Hello, Taiwan, it’s nice to finally meet. This plane touching down, this is a year and a half of praying and dreaming. This is seven months of raising support and fighting fidgeting nerves. This is three months of dedication, self-sacrifice, self-discovery, and preparation.
But, oh, wait. I’ve been here once before, haven’t I? That’s right, I’ve lived here for nine years.
Well then, Taiwan, it’s a pleasure to be back. I am as giddy as a man embarking on a first date. There’s a smile etched on my face and I’m confident stars dance in my eyes. Being back in Taiwan, I am overwhelmed by love for this nation. A team member asks me what I love so much about it, but there’s really no concrete answer. I love it all: from the people to its culture, from the maddening, gritty city streets to its sheer marble mountain walls to its fine, snow white beaches. It’s my childhood. It’s memories. It’s home.
We bathe in the city’s scents struggling to navigate our luggage through narrow, bustling streets just inches away from a visit to the hospital due to vehicles barreling down the already crowded roads. I relish every moment of it. Memories in the backroom of my heart emerge knocking dust from their shoulders. Oh, look, there’s a piece of my childhood! Hey, I understood what they said! I totally want to go back and buy some of that! Déjà vu like a freight train.
Outreach is vastly different then my preceding life in Taiwan, I discover this quickly enough. In a way it’s just a shadow of what I’ve experienced. There is no safe haven of an American home brimming with American food and culture. There is no air-conditioned room for one to escape to when the noise of the city becomes deafening. There’s no plush bed to rest my weary body as night blankets the city. There is my team and I and the pulse of a muggy, clamoring city. Indeed, outreach is a different animal entirely.
Four days in, immersed in a liquid warm coffee shop, I groan internally, my mind wards off the relentless lure of sleep. What’s the point? My thoughts murmur. There is a man before me, he tells me one story, but his eyes speak another. One of loneliness and wandering, seeking a pinprick of light that will blossom and become something worth living for. He’s worth it. A subtle prod throbs at my heart. The conversation lulls for a brief moment. “What does your father do?” An open door to share Christ? Simplicity at its finest. “Well, he’s a pastor?” The man poses questioningly, “so you’re a Christian.” It’s not a question, but a pointed statement. I nod knowingly, “Yes.” Where does the conversation go from here? He picks up the rope and tosses me an end. “So what do Christians believe?” My heart fractures with a realization that I’ve subtly known but never explicitly faced. This man has never had an opportunity to hear about Christ. And it dawns on me. This is why I am here. He’s worth it to sacrifice a few hours of sleep for.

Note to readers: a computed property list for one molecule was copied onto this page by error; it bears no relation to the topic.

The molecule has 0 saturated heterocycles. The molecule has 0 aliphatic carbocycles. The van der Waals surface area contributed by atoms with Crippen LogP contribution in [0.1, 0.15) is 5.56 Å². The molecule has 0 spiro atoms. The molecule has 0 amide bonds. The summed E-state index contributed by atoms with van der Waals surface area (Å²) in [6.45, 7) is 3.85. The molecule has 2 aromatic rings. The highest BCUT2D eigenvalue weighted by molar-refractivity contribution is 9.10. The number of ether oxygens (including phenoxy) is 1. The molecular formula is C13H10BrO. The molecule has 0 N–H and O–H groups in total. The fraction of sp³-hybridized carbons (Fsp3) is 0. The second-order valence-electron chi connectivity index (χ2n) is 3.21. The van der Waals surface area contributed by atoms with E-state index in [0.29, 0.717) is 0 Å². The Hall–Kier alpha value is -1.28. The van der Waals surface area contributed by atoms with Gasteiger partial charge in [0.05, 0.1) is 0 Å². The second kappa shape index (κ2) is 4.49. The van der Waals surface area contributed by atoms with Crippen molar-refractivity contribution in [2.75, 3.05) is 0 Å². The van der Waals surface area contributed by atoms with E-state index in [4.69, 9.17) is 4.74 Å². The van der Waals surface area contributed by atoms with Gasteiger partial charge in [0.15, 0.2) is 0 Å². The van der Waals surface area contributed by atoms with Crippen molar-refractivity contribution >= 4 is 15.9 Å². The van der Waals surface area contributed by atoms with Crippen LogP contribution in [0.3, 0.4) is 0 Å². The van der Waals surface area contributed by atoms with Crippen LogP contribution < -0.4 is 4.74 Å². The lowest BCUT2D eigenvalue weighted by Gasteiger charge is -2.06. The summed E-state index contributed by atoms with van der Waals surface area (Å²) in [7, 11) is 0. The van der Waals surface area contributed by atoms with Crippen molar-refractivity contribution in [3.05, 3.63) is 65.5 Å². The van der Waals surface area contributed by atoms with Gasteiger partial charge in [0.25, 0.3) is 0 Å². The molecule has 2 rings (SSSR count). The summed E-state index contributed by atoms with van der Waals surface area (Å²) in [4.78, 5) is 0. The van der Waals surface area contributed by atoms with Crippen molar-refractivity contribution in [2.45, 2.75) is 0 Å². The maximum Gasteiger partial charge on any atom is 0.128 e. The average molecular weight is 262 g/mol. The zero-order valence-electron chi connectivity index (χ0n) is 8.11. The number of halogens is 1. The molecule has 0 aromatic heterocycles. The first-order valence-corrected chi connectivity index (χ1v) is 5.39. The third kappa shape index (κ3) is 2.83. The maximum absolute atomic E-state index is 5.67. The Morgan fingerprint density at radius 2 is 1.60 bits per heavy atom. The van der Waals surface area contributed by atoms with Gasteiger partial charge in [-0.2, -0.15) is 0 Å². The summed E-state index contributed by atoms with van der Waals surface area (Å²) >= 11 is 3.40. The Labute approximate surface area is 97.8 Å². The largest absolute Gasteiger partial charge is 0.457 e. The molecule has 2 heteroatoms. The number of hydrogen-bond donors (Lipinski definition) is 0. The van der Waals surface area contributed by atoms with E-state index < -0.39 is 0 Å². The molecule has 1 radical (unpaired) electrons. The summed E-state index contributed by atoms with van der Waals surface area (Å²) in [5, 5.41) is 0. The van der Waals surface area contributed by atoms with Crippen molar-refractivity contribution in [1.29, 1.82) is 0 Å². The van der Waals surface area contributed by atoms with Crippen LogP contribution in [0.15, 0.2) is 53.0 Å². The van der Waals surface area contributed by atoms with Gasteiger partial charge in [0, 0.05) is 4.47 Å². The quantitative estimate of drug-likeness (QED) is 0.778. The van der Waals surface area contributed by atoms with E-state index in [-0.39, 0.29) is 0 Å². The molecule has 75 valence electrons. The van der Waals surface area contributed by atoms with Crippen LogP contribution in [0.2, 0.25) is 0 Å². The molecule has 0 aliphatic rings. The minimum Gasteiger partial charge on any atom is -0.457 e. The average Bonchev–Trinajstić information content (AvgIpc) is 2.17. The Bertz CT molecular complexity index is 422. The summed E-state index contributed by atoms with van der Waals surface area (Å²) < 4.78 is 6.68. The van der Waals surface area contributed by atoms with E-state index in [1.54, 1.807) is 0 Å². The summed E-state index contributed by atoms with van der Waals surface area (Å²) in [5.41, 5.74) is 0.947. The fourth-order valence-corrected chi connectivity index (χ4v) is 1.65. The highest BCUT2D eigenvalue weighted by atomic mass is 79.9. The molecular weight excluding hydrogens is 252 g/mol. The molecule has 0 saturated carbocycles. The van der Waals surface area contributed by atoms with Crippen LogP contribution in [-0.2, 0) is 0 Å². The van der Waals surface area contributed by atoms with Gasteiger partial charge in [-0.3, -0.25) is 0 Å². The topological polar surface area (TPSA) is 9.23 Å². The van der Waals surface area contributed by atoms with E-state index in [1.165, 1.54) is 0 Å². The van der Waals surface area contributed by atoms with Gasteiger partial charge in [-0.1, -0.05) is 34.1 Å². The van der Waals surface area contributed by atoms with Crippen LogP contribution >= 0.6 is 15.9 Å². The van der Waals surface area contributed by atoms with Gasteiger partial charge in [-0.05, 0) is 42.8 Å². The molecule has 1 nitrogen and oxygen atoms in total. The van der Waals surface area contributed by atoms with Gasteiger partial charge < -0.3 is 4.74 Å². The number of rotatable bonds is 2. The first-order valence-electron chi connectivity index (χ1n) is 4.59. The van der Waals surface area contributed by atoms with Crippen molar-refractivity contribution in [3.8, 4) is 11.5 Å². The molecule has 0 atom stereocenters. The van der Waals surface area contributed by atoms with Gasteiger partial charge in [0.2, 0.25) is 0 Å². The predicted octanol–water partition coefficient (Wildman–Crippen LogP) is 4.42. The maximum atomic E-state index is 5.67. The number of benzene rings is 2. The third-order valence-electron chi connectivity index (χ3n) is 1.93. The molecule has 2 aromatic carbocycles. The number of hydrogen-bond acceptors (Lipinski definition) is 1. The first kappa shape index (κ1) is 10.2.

We take to the countryside; making our bed in a home so bizarre it would be difficult to paint a picture. Spiders spindle their webs as we shower below them. Fleas and mosquitos feast on my feet, lighting it up like a Christmas tree. A few days in, my knee blows out and that night I find myself fighting back tears and seething with the same question: What’s the point? A few days later we do a kids ministry to a group of children coming from broken families. They are hilariously ecstatic. They engage in a game of “Duck, Duck, Goose” like it’s the finest thing they’ve ever had the privilege to partake in. They cling to us like monkeys as we leave. My heart swells when we say goodbye. A whisper prods at my heart. They’re worth it. They’re worth fighting through pain in my knee to demonstrate a glimpse of Christ’s vast love.
Days march on. Some days I find myself at wits end, dragging a bum leg around. Some days I’m on a couch dying with laughter with my YWAM family. Some days we’re traveling six hours just to minister to one group of children. Some days we’re traveling by subway, bus, train, and walking to make it to our next destination. Some days we’re dancing our hearts out with little children as they cling to us, grinning ear to ear. Some days I’m bent over a sink washing a seemingly endless line of dishes. Some days we’re eating the strangest foods in the midst of an Asian temple.
Some days we’re interceding for God’s heart toward his children. Regardless the circumstance, he is faithful to remind me and to show me His love. He shows me in the tears in the women’s eyes. He shows me in the calculated interest to know more following a street performance. He shows me despite my ignorance. He shows me despite my impatience. He shows me along the damp, reeking streets with a backpack straining at my muscles. He shows me as I stand beneath the stabbing cold shower. He shows me through the sad eyes of a working class man. He shows me through the toothy grin of an elderly man. He shows me in the timid smile of a child. He shows me they’re worth it. He shows me their beauty. He shows me how he loves them. He gives me a taste, a sliver of the Kingdom. It makes the sweat and tears worth it; it makes the exhaustion and hours of preparation worth it. Because Jesus thought we were worth it. So why shouldn’t they be?